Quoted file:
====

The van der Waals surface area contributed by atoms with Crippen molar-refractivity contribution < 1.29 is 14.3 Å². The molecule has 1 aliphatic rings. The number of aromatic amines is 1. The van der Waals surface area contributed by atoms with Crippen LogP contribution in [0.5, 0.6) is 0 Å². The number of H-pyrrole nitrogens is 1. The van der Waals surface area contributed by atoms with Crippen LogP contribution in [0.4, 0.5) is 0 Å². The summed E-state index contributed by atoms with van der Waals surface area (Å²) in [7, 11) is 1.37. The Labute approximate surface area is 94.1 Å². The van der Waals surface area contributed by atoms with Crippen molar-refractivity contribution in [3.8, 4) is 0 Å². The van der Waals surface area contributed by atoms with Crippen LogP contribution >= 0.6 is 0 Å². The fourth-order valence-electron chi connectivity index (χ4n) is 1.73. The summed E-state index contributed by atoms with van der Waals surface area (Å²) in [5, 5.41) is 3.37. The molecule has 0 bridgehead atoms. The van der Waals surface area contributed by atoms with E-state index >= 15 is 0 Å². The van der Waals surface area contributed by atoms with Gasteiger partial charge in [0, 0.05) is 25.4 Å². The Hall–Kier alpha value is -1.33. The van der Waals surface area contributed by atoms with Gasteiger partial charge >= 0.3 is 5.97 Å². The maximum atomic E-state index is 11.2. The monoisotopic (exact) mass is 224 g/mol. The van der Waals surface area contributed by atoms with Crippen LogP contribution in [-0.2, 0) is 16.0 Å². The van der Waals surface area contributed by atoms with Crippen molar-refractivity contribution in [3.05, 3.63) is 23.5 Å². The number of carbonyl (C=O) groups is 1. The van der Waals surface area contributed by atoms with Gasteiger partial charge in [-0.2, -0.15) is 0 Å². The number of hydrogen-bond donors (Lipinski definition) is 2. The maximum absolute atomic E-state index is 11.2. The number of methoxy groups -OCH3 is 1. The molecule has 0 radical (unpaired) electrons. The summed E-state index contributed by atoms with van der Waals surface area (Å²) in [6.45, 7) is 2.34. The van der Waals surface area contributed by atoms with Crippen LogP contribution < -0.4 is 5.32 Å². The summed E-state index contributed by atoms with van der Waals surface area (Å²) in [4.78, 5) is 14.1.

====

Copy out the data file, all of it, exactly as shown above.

The van der Waals surface area contributed by atoms with Crippen molar-refractivity contribution < 1.29 is 14.3 Å². The molecule has 1 aliphatic rings. The number of aromatic amines is 1. The van der Waals surface area contributed by atoms with Crippen LogP contribution in [0.5, 0.6) is 0 Å². The number of H-pyrrole nitrogens is 1. The van der Waals surface area contributed by atoms with Crippen LogP contribution in [0.4, 0.5) is 0 Å². The summed E-state index contributed by atoms with van der Waals surface area (Å²) in [7, 11) is 1.37. The Labute approximate surface area is 94.1 Å². The van der Waals surface area contributed by atoms with Crippen molar-refractivity contribution in [3.8, 4) is 0 Å². The van der Waals surface area contributed by atoms with Crippen LogP contribution >= 0.6 is 0 Å². The fourth-order valence-electron chi connectivity index (χ4n) is 1.73. The summed E-state index contributed by atoms with van der Waals surface area (Å²) in [5, 5.41) is 3.37. The molecule has 0 bridgehead atoms. The van der Waals surface area contributed by atoms with E-state index >= 15 is 0 Å². The van der Waals surface area contributed by atoms with Gasteiger partial charge in [0, 0.05) is 25.4 Å². The Hall–Kier alpha value is -1.33. The van der Waals surface area contributed by atoms with Gasteiger partial charge >= 0.3 is 5.97 Å². The maximum atomic E-state index is 11.2. The monoisotopic (exact) mass is 224 g/mol. The van der Waals surface area contributed by atoms with Crippen LogP contribution in [-0.2, 0) is 16.0 Å². The van der Waals surface area contributed by atoms with Crippen molar-refractivity contribution in [3.05, 3.63) is 23.5 Å². The number of carbonyl (C=O) groups is 1. The van der Waals surface area contributed by atoms with Gasteiger partial charge in [-0.2, -0.15) is 0 Å². The number of hydrogen-bond donors (Lipinski definition) is 2. The maximum absolute atomic E-state index is 11.2. The number of methoxy groups -OCH3 is 1. The molecule has 0 radical (unpaired) electrons. The summed E-state index contributed by atoms with van der Waals surface area (Å²) in [6.45, 7) is 2.34. The van der Waals surface area contributed by atoms with Crippen LogP contribution < -0.4 is 5.32 Å². The summed E-state index contributed by atoms with van der Waals surface area (Å²) in [4.78, 5) is 14.1.